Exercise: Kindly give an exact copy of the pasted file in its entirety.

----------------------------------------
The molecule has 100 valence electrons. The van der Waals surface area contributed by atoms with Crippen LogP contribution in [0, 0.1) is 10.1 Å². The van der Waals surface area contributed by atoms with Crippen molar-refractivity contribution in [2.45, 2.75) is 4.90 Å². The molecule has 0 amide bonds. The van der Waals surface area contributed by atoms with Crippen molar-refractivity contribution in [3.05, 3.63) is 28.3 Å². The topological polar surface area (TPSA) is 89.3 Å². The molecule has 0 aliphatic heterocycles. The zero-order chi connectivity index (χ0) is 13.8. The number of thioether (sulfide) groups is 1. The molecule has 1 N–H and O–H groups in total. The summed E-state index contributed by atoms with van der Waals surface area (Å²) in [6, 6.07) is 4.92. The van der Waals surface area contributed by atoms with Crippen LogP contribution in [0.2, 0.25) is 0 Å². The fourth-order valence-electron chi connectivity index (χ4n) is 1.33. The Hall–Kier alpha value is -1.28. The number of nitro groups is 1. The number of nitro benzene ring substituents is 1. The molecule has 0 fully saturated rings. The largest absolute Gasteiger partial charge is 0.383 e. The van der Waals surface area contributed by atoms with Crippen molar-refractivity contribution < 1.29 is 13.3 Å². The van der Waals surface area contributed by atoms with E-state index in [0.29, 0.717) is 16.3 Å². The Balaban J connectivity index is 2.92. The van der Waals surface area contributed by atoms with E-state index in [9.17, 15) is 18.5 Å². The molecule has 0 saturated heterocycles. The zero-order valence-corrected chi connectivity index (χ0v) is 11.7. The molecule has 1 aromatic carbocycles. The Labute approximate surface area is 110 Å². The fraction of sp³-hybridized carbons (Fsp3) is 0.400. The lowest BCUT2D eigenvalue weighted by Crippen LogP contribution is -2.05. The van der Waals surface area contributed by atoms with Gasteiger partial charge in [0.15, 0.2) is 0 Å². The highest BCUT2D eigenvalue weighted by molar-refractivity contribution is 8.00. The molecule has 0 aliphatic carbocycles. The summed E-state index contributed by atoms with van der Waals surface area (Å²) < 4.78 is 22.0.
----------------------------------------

The molecule has 100 valence electrons. The van der Waals surface area contributed by atoms with Crippen LogP contribution in [0, 0.1) is 10.1 Å². The van der Waals surface area contributed by atoms with Crippen molar-refractivity contribution in [2.45, 2.75) is 4.90 Å². The molecule has 0 amide bonds. The van der Waals surface area contributed by atoms with Crippen molar-refractivity contribution in [3.05, 3.63) is 28.3 Å². The topological polar surface area (TPSA) is 89.3 Å². The molecule has 0 aliphatic heterocycles. The zero-order chi connectivity index (χ0) is 13.8. The number of thioether (sulfide) groups is 1. The molecule has 1 N–H and O–H groups in total. The summed E-state index contributed by atoms with van der Waals surface area (Å²) in [6, 6.07) is 4.92. The van der Waals surface area contributed by atoms with Crippen LogP contribution in [0.2, 0.25) is 0 Å². The fourth-order valence-electron chi connectivity index (χ4n) is 1.33. The Hall–Kier alpha value is -1.28. The number of nitro groups is 1. The number of nitro benzene ring substituents is 1. The molecule has 0 fully saturated rings. The largest absolute Gasteiger partial charge is 0.383 e. The van der Waals surface area contributed by atoms with Crippen molar-refractivity contribution < 1.29 is 13.3 Å². The van der Waals surface area contributed by atoms with E-state index in [0.29, 0.717) is 16.3 Å². The Balaban J connectivity index is 2.92. The van der Waals surface area contributed by atoms with E-state index in [9.17, 15) is 18.5 Å². The molecule has 0 saturated heterocycles. The zero-order valence-corrected chi connectivity index (χ0v) is 11.7. The molecule has 1 aromatic carbocycles. The Labute approximate surface area is 110 Å². The fraction of sp³-hybridized carbons (Fsp3) is 0.400. The lowest BCUT2D eigenvalue weighted by Crippen LogP contribution is -2.05. The van der Waals surface area contributed by atoms with Gasteiger partial charge in [0.15, 0.2) is 0 Å². The highest BCUT2D eigenvalue weighted by molar-refractivity contribution is 8.00. The molecule has 0 aliphatic carbocycles. The summed E-state index contributed by atoms with van der Waals surface area (Å²) < 4.78 is 22.0.